Magazine article American Banker , Vol. 173, No. 29
BusinessWeek's Personal Business section focuses on how investors can better finance their retirement, with a story that says fund companies are poised to flood the market with new income funds.
Retirement income funds are portfolios of funds spread across asset classes, according to the magazine, with a twist: The split between asset classes is actively managed to produce a projected income stream.
But instead of guaranteeing a fixed payout like an annuity, these funds aim to provide annual income ranging from 3% to more than 12%. This wrinkle is creating "some confusion about the way the funds work," according to BusinessWeek.
"Even very intelligent clients of mine think that the return in these funds is guaranteed. It is not," said Debra Brede, the president of D.K. Brede Investment Management in Needham, Mass.
Vanguard Group and Russell Investments plan to launch income funds by late March; T. Rowe Price and Charles Schwab plan to introduce a group of funds by September; and Fidelity Investments recently added three new portfolios to its lineup, which made its debut in the fall.
The cover story in Barron's focuses on the best mutual fund families and reports that 2007 was marked by the resurgence of growth-oriented funds.
The annual "Lipper/Barron's Fund Families Survey" ranked fund companies on overall performance across a variety of asset types. The survey "demonstrates just how important a growth bias was in 2007," Barron's says.
Waddell & Reed, which ranked first out of 67 firms, third-place Janus Capital, and No. 5 American Century "all improved their standing over 2006 based on their bets on growth shares."
Other keys to success, the magazine says, included: buying the stocks of companies with big overseas operations; avoiding mine fields such as major banks, housing companies, and retailers; and owning the highest-quality bonds.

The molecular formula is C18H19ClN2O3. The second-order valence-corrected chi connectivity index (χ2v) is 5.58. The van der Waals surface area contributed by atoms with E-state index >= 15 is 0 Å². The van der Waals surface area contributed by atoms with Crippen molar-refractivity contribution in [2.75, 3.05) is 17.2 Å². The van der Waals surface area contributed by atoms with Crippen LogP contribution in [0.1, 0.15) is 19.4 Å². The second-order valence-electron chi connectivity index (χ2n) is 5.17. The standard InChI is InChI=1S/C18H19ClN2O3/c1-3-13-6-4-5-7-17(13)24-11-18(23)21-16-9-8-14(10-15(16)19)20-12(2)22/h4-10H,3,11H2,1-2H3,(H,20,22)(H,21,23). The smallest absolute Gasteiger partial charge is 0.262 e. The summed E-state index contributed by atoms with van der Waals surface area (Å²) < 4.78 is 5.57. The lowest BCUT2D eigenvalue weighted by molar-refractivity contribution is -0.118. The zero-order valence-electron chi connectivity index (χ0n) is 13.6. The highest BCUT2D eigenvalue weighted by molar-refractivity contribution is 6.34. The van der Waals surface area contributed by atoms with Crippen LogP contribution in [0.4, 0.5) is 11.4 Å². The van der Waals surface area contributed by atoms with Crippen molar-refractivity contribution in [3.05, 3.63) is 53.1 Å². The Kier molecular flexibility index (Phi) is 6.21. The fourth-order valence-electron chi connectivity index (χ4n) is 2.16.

Though not known as a growth shop, Eaton Vance came in second place, lifted by top-tier performance in several asset types, including U.S. equity, world equity, and mixed equity. Fourth place went to Hartford Financial Services Group Inc., which came in first in the U.S. equity category "owing in no small part to a strong performance by its funds subadvised by Wellington Management."
Some community banks and credit unions are offering a new product called "reward checking" with yields as high as 6% for customers who use their debit cards heavily and meet other requirements, The Wall Street Journal's "Green Thumb" column reported.
But the accounts have some strings attached, according to the Journal. To qualify for the high yields, customers must: agree to electronic bank statements, have at least one direct deposit or automatic debit in the account each month, and use their debit cards at least 10 times a month.
But there are usually no monthly fees or minimum-balance requirements, and many banks will also offer refunds of automated teller machine fees charged by other banks.
Banks can pay higher rates because they do not have to mail paper statements or process paper checks and also earn fees from debit card transactions.
BancVue Ltd. of Austin, which provides reward checking accounts for roughly 400 banks and credit unions, said reward checking accounts are, on average, twice as profitable to those financial institutions as a free checking account. …